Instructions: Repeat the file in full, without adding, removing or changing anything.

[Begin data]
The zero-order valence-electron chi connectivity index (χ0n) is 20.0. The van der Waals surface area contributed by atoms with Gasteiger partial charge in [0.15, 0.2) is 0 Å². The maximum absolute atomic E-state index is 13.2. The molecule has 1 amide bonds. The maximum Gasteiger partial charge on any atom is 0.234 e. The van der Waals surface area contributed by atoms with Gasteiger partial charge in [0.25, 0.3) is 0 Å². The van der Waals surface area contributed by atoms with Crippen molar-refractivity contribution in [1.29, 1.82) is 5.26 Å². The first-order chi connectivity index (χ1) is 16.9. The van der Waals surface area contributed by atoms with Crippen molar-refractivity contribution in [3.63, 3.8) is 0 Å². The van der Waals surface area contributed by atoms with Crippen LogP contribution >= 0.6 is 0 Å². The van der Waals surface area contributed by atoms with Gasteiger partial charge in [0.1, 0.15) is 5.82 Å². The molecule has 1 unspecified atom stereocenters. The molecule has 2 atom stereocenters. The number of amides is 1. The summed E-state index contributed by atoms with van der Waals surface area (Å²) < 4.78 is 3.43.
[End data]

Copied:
The zero-order valence-electron chi connectivity index (χ0n) is 20.0. The van der Waals surface area contributed by atoms with Gasteiger partial charge in [0.15, 0.2) is 0 Å². The maximum absolute atomic E-state index is 13.2. The molecule has 1 amide bonds. The maximum Gasteiger partial charge on any atom is 0.234 e. The van der Waals surface area contributed by atoms with Gasteiger partial charge in [0.25, 0.3) is 0 Å². The van der Waals surface area contributed by atoms with Crippen molar-refractivity contribution in [1.29, 1.82) is 5.26 Å². The first-order chi connectivity index (χ1) is 16.9. The van der Waals surface area contributed by atoms with Crippen molar-refractivity contribution in [3.63, 3.8) is 0 Å². The van der Waals surface area contributed by atoms with Crippen LogP contribution >= 0.6 is 0 Å². The van der Waals surface area contributed by atoms with Gasteiger partial charge in [0.1, 0.15) is 5.82 Å². The molecule has 1 unspecified atom stereocenters. The molecule has 2 atom stereocenters. The number of amides is 1. The summed E-state index contributed by atoms with van der Waals surface area (Å²) < 4.78 is 3.43.